Teacher retention, 'school-to-prison' pipeline addressed

May 2, 2023, midnight ·

Nebraska Capitol (Photo by Fred Knapp, Nebraska Public Media News)
Nebraska Capitol (Photo by Fred Knapp, Nebraska Public Media News)

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Paying bonuses to keep teachers teaching, and trying to stop the so-called school-to-prison pipeline, are among ideas in an education bill making its way through the Legislature.

Teachers who continue to teach would get $2,500 state bonuses after their first, third, and fifth years. That’s just one portion of the multi-part education bill the Legislature considered Tuesday.

Sen. Lou Ann Linehan said with people leaving the profession, there are about 900 to 1,000 teaching vacancies in Nebraska. Linehan said the proposal reflects what school administrators told her.

“They lose teachers between the second third year, third and fourth year. If they can keep them in that fifth and sixth year, finally, when they've moved up the chart -- maybe gotten their Master's degree -- their pay is increased, they can keep them. But they're losing way too many teachers in those first couple of years,” Linehan said.

The proposal also provides $5,000 grants to teachers who become certified to teach in high-need fields, including science, technology, engineering, math and special education. No one spoke against the proposal.

Another part of the education bill would prohibit school districts from suspending students in pre-kindergarten through second grade. Sen. Terrell McKinney said the goal is to stop schools from sending students, especially Black students, down the path to what he called the “school-to-prison pipeline.”

“I believe it prepares kids, in my opinion, especially kids that look like me, for the juvenile justice system, the child welfare system, and then the criminal justice system in our state pens (penitentiaries),” McKinney said.

The proposal does allow suspending students if they bring a deadly weapon to school. But for all others, it requires schools to provide an in-school alternative to suspension. Sen. John Arch said that’s a concern for him.

“I don't know if that means more staff. I don't know if that means a different location, a different facility, to even have the capability -- I know in some school districts there could be some quiet rooms where kids are taken to help them get their behavior under control. But if a child really needs to be removed from the classroom, I'm concerned that some schools do not have alternatives,” Arch said.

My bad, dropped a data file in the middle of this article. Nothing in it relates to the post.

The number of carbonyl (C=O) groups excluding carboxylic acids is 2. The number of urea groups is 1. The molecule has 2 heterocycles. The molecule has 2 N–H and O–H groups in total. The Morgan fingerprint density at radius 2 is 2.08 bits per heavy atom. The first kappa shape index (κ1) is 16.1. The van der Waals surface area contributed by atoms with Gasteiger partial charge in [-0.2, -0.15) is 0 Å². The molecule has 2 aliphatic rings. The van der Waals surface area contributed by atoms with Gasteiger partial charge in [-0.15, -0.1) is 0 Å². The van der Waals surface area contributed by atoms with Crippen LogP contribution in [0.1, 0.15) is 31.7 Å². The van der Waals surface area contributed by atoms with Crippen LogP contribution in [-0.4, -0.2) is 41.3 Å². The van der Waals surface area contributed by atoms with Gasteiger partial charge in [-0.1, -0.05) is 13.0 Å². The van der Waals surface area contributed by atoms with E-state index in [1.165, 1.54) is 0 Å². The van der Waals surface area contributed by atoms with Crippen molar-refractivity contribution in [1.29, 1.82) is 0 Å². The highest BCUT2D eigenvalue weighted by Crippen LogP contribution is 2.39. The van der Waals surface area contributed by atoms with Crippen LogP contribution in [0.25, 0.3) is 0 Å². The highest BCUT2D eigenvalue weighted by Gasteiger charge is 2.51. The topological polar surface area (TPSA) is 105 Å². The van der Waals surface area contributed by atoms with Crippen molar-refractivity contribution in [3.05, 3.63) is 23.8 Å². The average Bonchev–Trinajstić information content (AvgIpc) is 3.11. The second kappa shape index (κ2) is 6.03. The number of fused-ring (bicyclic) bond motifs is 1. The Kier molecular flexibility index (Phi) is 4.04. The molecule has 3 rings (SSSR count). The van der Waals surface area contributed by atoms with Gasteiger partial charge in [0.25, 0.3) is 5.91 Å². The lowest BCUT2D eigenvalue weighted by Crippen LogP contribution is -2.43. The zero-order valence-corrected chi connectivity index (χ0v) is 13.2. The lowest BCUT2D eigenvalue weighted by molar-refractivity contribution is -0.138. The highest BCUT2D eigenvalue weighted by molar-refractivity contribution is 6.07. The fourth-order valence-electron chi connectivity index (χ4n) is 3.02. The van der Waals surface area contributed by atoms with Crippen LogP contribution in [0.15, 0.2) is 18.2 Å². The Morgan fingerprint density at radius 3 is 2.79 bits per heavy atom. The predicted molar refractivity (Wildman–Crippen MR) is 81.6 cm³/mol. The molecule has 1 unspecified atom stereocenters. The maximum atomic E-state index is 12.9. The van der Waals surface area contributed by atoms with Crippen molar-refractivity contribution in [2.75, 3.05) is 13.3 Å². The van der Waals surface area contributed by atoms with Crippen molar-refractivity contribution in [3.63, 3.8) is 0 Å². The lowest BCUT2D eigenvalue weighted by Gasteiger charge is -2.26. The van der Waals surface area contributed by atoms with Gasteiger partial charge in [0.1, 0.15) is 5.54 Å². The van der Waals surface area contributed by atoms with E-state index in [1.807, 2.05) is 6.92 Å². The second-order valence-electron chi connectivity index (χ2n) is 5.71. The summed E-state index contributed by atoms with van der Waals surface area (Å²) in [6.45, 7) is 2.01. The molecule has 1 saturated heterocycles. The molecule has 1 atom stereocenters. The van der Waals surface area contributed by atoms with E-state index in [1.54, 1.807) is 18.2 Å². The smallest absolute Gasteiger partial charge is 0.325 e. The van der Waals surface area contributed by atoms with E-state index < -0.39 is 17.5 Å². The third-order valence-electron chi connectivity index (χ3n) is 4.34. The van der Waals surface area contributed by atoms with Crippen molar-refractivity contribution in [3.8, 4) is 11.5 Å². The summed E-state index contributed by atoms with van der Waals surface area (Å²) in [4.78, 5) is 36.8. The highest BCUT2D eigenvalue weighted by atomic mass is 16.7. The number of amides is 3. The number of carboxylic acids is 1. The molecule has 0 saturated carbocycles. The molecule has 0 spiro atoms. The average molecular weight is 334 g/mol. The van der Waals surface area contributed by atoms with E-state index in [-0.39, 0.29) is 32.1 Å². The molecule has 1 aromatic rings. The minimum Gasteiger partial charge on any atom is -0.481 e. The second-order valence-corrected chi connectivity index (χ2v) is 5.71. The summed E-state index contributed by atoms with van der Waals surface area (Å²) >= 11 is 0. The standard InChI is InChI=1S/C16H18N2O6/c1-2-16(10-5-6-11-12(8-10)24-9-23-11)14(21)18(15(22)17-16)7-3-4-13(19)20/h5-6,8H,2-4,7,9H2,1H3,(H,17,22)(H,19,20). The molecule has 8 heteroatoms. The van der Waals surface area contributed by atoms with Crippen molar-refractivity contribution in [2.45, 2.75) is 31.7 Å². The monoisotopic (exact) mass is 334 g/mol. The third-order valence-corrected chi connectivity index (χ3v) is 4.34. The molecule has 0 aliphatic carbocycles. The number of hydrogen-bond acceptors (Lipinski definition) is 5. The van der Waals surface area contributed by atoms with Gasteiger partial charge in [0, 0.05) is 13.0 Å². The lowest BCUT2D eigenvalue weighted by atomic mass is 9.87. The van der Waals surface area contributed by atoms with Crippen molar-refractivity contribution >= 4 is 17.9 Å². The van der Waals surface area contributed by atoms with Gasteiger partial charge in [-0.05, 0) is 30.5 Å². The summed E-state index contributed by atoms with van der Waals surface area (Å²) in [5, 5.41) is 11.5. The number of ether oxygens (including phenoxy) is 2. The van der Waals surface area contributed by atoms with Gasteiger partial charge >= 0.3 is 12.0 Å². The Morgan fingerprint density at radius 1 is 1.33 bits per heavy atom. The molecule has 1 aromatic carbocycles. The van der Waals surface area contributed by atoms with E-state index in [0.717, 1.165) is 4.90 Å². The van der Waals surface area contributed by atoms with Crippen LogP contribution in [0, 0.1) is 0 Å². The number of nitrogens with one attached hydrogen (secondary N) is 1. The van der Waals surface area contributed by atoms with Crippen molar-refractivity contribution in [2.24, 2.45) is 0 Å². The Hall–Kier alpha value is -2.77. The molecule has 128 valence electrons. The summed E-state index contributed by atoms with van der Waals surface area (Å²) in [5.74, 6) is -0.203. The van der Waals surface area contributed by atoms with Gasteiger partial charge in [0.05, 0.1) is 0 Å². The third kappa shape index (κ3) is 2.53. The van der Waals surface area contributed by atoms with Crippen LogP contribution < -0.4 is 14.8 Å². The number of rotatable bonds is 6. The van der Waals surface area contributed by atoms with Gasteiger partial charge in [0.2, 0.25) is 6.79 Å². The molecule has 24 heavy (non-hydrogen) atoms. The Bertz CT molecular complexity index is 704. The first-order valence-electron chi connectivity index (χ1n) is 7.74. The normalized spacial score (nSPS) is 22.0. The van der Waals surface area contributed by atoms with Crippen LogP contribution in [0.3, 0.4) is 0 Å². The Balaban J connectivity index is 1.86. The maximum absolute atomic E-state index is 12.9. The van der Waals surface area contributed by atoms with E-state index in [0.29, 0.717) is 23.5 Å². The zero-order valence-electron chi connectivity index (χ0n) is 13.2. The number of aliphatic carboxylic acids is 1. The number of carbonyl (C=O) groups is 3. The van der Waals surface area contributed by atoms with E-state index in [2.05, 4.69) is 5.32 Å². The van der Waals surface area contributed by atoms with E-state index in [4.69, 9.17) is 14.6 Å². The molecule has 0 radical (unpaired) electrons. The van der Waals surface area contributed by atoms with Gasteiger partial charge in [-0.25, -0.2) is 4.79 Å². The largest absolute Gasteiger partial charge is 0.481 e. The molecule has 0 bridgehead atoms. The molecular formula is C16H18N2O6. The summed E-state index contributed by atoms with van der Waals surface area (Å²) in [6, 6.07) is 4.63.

Despite his questions, Arch did not try to get the proposal removed from the bill.

Another provision that produced some debate was an amendment proposed by Sen. Brad von Gillern that requires schools to allow organizations, including the Boy Scouts, to recruit members in school once a year.

Sen. Machaela Cavanaugh was among those who opposed the requirement. She referred to the history of sexual abuse in the Boy Scouts, which has agreed to pay more than $2.4 billion to more than 80,000 victims.

“They might be doing a better job. They might have cleaned house, but the trauma still exists. The trauma that was inflicted upon members of that community still exists. And when people -- parents who might have been victims -- see that their school is required to allow that organization into their child's school, we are re- traumatizing that victim,” Cavanaugh said.

Von Gillern said as a result of the abuse scandal, the Scouts now have one of the best child protection training programs of any organization.

“As a former board member, I've taken the training twice and I've learned more each time, and it's changed my behavior around kids. It's taught me to make sure that any activities with the child involves more than one child and more than one adult to be present, and ensuring that there are safe environments for activities,” von Gillern said.

Von Gillern’s proposal also requires schools to permit recruiting by the Girl Scouts, Future Farmers of America, Big Brother and Big Sisters, Boys and Girls Club, and the Little League. His amendment was adopted on a vote of 35-2, and the bill itself appeared headed for first-round approval Tuesday evening.